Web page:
Agencies

[Federal Register Volume 80, Number 36 (Tuesday, February 24, 2015)]
[Proposed Rules]
[Pages 9682-9687]
From the Federal Register Online via the Government Printing Office [www.gpo.gov]
[FR Doc No: 2015-03378]


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DEPARTMENT OF COMMERCE

National Oceanic and Atmospheric Administration

50 CFR Part 226

[Docket No. 140407321-5096-02]
RIN 0648-XD233


Listing Endangered or Threatened Species; 12-Month Finding on a 
Petition To Revise the Critical Habitat Designation for the Southern 
Resident Killer Whale Distinct Population Segment

AGENCY: National Marine Fisheries Service (NMFS), National Oceanic and 
Atmospheric Administration (NOAA), Commerce.

ACTION: Notice of 12-month finding.

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SUMMARY: We, the National Marine Fisheries Service (NMFS), announce a 
12-month finding on a petition from the Center for Biological Diversity 
to revise the critical habitat designation for the Southern Resident 
killer whale (Orcinus orca) Distinct Population Segment (DPS) under the 
Endangered Species Act (ESA). In November 2006 we issued a final rule 
designating approximately 2,560 square miles (6,630 square km) of 
inland waters of Washington State as critical habitat for the Southern 
Resident killer whale DPS. The January 2014 petition requests we revise 
this critical habitat to include Pacific Ocean marine waters along the 
West Coast of the United States that constitute essential foraging and 
wintering areas for Southern Resident killer whales. Additionally, the 
petition requests that we adopt as a primary constituent element (PCE), 
for both currently designated critical habitat and the proposed revised 
critical habitat, protective in-water sound levels. The ESA defines a 
process for responding to petitions to revise critical habitat. We have 
reviewed the public comments and best available information on Southern 
Resident killer whale habitat use and as the next step in the response 
to the petition process defined in the ESA, this 12-month determination 
describes how we intend to proceed with the requested revision.

DATES: The finding announced in this document was made on February 24,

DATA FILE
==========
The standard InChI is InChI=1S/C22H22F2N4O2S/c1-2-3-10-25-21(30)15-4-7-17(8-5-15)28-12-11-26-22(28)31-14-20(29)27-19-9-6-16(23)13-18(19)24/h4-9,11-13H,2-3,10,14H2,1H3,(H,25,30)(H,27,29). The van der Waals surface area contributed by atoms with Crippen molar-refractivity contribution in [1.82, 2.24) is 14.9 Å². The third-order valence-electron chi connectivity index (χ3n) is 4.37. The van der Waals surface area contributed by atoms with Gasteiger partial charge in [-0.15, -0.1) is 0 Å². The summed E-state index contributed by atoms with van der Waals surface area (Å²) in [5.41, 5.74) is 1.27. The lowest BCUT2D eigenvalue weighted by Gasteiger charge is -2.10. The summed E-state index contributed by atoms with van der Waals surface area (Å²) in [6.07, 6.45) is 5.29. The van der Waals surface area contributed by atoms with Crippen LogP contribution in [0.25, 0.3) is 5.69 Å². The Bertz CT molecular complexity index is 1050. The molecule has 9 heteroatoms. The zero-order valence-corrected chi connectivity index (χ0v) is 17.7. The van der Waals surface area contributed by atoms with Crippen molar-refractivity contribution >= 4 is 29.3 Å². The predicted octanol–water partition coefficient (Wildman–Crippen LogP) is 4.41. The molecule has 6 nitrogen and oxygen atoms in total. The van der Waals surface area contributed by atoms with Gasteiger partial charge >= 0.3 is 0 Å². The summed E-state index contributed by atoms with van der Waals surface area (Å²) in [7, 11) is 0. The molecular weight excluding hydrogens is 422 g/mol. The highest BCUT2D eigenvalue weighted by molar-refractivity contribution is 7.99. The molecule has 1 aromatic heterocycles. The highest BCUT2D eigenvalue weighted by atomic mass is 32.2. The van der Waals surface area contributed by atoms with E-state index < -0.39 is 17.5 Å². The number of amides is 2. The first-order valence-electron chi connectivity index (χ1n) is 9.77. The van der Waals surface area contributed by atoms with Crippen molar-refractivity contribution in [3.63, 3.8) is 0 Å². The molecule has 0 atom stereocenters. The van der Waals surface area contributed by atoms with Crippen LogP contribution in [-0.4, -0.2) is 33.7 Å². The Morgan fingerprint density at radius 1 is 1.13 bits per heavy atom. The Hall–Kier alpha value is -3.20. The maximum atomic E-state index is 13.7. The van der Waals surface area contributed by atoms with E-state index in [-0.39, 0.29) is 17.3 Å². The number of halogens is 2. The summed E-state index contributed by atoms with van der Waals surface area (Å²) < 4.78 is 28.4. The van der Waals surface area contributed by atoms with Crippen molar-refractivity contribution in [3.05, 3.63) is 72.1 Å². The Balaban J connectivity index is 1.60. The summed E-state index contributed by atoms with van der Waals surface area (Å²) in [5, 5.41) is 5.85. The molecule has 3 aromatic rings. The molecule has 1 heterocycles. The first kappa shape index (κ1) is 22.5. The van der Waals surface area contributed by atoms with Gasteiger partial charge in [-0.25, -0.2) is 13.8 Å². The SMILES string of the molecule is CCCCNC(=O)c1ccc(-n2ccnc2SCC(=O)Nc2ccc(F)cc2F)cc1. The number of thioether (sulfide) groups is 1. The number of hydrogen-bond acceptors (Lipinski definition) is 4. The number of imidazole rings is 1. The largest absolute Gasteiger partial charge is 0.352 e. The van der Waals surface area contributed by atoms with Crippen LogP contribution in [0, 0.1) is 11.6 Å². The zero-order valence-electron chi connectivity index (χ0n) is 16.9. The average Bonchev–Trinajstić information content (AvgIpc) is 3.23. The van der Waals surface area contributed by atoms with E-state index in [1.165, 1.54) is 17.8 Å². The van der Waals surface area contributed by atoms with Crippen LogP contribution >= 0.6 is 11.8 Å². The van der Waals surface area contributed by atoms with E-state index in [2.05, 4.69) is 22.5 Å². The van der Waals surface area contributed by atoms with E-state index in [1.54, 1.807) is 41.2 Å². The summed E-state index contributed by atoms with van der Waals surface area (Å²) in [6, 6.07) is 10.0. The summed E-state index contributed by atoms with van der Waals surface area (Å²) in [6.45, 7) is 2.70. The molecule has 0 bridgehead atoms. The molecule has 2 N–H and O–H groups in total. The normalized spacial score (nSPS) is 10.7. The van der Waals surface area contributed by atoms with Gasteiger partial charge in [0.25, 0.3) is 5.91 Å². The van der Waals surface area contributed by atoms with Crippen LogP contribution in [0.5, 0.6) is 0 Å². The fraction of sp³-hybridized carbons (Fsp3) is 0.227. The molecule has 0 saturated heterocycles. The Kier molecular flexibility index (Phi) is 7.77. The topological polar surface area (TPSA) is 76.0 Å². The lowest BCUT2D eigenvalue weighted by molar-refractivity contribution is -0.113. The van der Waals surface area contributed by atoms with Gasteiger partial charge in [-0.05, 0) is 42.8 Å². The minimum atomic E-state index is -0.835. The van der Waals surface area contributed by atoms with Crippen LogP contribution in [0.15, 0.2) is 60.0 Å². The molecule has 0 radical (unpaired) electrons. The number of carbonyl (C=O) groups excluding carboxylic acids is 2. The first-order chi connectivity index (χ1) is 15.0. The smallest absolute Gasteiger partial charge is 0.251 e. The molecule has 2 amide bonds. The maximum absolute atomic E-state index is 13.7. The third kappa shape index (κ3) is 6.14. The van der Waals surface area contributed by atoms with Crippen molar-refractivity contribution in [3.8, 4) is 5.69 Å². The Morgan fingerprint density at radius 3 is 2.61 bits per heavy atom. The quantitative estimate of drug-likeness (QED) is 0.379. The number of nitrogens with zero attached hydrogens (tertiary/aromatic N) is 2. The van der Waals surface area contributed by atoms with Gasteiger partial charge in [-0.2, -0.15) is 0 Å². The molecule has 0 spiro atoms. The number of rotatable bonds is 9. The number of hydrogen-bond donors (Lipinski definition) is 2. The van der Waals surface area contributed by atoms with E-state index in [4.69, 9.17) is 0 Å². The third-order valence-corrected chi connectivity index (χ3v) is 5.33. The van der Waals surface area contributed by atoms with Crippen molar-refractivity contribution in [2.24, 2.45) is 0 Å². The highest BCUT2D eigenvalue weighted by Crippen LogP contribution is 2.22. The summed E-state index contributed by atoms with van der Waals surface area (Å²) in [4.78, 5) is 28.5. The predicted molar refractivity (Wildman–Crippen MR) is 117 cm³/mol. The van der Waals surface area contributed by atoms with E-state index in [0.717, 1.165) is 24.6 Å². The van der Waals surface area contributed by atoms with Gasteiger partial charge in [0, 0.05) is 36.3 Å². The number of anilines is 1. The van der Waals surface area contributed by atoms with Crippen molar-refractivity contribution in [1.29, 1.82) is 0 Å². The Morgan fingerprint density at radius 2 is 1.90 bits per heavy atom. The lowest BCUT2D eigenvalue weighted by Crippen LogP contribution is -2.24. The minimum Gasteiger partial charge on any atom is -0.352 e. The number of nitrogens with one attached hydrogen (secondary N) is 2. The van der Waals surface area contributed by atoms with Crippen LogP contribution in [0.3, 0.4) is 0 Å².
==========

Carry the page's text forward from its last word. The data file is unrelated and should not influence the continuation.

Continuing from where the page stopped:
2015.

ADDRESSES: Copies of the petition, 90-day finding, and the list of 
references are available online at: http://www.westcoast.fisheries.noaa.gov/protected_species/marine_mammals/killer_whale/esa_status.html
    Requests for copies of this determination should be addressed to:
    NMFS, West Coast Region, Protected Resources Division, 7600 Sand 
Point Way NE., Seattle, WA 98115. Attention--Lynne Barre, Seattle 
Branch Chief.

FOR FURTHER INFORMATION CONTACT: Lynne Barre, NMFS West Coast Region, 
(206) 526-4745; or Dwayne Meadows, NMFS Office of Protected Resources, 
(301) 427-8403.

SUPPLEMENTARY INFORMATION: 

Background

    On January 21, 2014, we received a petition from the Center for 
Biological Diversity requesting revisions to the critical habitat 
designation for the Southern Resident killer whale DPS. That requested 
revision sets in motion a process for agency response defined in the 
ESA and explained below.
    The ESA defines critical habitat under section 3(5)(A) as: ``(i) 
the specific areas within the geographical area currently occupied by 
the species, at the time it is listed . . . on which are found those 
physical or biological features (I) essential to the conservation of 
the species and (II) which may require special management 
considerations or protection; and (ii) specific areas outside the 
geographical area occupied by the species at the time it is listed upon 
a determination by the Secretary that such areas are essential for the 
conservation of the species.''
    Joint NMFS-Fish and Wildlife Service (FWS) regulations for 
designating critical habitat at 50 CFR 424.12(b) state that the 
agencies ``shall consider those physical and biological features that 
are essential to the conservation of a given species and that may 
require special management considerations or protection (hereafter also 
referred to as `Essential Features' or `Primary Constituent Elements'/
PCEs').'' Pursuant to these regulations, such features include, but are 
not limited to space for individual and population growth, and normal 
behavior; food, water, air, light, minerals, or other nutritional or 
physiological requirements; cover or shelter; sites for breeding, 
reproduction, rearing of offspring; and habitats that are protected 
from disturbance or are representative of the historic geographical and 
ecological distribution of a species. When considering the designation 
of critical habitat, we focus on the principal biological or physical 
constituent elements, known as primary constituent elements (PCEs). 
PCEs may include, but are not limited to: nesting grounds, feeding 
sites, water quality, tide, and geological formation. Our implementing 
regulations (50 CFR 424.02) define ``special management considerations 
or protection'' as any method or procedure useful in protecting 
physical and biological features of the environment for the 
conservation of the species.
    Section 4(b)(2) of the ESA requires us to designate and make 
revisions to critical habitat for listed species based on the best